Monday, August 3, 2009

the quiet summer symphony of cicadas and tree frogs

It's hot here in Jefferson County, which is actually a phrase that any number of people in pretty much any state in the union could be writing right now. I've been feeling kind of beaten-down by life lately, and keep hanging on to the idea that come autumn, things will be better. I'm not much of a fan of summer. I have never liked the humid heat, which is unfortunate, given that I have never lived anywhere that the two don't go hand-in-hand. Still, I get a little nostalgic for my childhood when the temperatures rise and I find myself in a room that's just a little too hot to be comfortable. When I was a kid, I would sit in my (generally sweltering) room and read, or listen to the radio, and convince myself that if I could just lay as still as possible, the heat wouldn't be so bad. Another thing that conjures up "heat" for me is hearing any song by Little Willie John, or anything from the series of records called "Oldies But Goodies," of which my father had about 10. So in short, anything on Ace or Roulette or Chess, old rock and roll of the Huey "Piano" Smith school -- all of this conjures up maddening, stifling heat and the orange-gold light of early-evening, the kind that cinematographers wait for all day and is flattering to everyone, even when you're caked with sweat and grime and one more day's failures to be brilliant, world-altering, and compassionate.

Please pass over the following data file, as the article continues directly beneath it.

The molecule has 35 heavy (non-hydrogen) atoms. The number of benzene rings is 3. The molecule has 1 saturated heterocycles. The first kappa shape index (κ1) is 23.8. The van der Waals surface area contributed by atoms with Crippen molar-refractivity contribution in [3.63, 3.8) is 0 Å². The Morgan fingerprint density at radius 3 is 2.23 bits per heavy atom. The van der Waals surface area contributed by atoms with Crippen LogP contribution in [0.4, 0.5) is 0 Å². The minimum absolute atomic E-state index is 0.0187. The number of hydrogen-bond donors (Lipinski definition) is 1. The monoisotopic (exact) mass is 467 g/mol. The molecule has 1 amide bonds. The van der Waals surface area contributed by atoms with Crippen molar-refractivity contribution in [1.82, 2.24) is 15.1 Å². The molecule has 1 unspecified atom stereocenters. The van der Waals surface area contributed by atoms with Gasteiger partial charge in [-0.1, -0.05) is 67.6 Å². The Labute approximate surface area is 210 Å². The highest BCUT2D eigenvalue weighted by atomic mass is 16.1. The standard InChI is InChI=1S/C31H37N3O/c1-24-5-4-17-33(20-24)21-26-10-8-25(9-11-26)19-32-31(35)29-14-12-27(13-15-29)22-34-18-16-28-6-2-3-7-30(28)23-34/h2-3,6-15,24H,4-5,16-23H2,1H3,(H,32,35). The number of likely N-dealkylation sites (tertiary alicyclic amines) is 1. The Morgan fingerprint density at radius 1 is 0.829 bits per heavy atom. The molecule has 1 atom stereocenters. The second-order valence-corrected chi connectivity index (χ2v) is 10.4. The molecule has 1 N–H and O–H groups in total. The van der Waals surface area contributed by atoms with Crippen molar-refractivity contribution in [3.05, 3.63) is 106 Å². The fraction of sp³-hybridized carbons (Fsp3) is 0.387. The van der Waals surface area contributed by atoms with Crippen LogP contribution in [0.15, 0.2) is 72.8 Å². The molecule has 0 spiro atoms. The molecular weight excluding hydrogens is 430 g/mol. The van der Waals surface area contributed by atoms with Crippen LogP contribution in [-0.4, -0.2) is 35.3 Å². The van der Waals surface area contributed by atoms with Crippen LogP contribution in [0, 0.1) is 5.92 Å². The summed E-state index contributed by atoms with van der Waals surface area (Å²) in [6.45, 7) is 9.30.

I've been playing with the dogs this evening, who are also not summertime fans, and this makes me feel better. It makes me think that it is not the fault of the hyper-critical, rational mindset I have always had that makes me hate the weather. I made some peach tea, and took a book outside to read, where it's just this side of stifling, listening to the sun set. Autumn will come soon enough, I suppose, and then winter, then spring. These things that seem awful now will eventually become stories filled with asides about my own intemperance and foible, and I will forget that it was as bad as it currently seems. When I come inside, I can hear the tree frogs singing in four-part counterpoint, and I forget that just minutes ago, I was outside and couldn't hear them at all over the noise of my own brain. Distance and time are gifts.
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A Microscopic Cog in a Catastrophic Plan by Laura Lorson is licensed under a Creative Commons Attribution-Noncommercial-No Derivative Works 3.0 United States License.
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